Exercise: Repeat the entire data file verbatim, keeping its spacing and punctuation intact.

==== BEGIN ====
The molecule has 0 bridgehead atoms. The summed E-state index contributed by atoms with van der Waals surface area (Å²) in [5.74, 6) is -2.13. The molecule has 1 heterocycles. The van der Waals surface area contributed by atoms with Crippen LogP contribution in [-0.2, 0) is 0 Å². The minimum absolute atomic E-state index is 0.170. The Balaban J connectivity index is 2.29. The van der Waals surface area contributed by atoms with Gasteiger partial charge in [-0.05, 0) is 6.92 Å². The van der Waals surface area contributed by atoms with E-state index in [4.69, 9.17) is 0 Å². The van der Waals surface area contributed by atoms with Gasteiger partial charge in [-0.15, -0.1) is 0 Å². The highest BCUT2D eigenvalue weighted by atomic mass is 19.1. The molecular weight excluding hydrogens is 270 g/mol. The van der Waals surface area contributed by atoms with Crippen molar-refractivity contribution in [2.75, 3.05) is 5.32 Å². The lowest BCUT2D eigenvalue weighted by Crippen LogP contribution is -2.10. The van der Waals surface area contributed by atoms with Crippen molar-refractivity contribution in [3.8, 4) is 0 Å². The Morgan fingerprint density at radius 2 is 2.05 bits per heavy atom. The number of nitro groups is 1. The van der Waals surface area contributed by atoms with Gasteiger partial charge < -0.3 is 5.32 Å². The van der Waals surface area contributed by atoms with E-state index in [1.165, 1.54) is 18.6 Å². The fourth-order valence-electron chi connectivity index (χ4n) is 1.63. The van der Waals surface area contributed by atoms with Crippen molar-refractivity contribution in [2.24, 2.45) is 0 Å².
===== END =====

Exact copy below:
The molecule has 0 bridgehead atoms. The summed E-state index contributed by atoms with van der Waals surface area (Å²) in [5.74, 6) is -2.13. The molecule has 1 heterocycles. The van der Waals surface area contributed by atoms with Crippen LogP contribution in [-0.2, 0) is 0 Å². The minimum absolute atomic E-state index is 0.170. The Balaban J connectivity index is 2.29. The van der Waals surface area contributed by atoms with Gasteiger partial charge in [-0.05, 0) is 6.92 Å². The van der Waals surface area contributed by atoms with E-state index in [4.69, 9.17) is 0 Å². The van der Waals surface area contributed by atoms with Gasteiger partial charge in [-0.15, -0.1) is 0 Å². The highest BCUT2D eigenvalue weighted by atomic mass is 19.1. The molecular weight excluding hydrogens is 270 g/mol. The van der Waals surface area contributed by atoms with Crippen molar-refractivity contribution in [2.75, 3.05) is 5.32 Å². The lowest BCUT2D eigenvalue weighted by Crippen LogP contribution is -2.10. The van der Waals surface area contributed by atoms with Crippen molar-refractivity contribution in [3.8, 4) is 0 Å². The Morgan fingerprint density at radius 2 is 2.05 bits per heavy atom. The number of nitro groups is 1. The van der Waals surface area contributed by atoms with Gasteiger partial charge < -0.3 is 5.32 Å². The van der Waals surface area contributed by atoms with E-state index in [1.165, 1.54) is 18.6 Å². The fourth-order valence-electron chi connectivity index (χ4n) is 1.63. The van der Waals surface area contributed by atoms with Crippen molar-refractivity contribution in [2.24, 2.45) is 0 Å².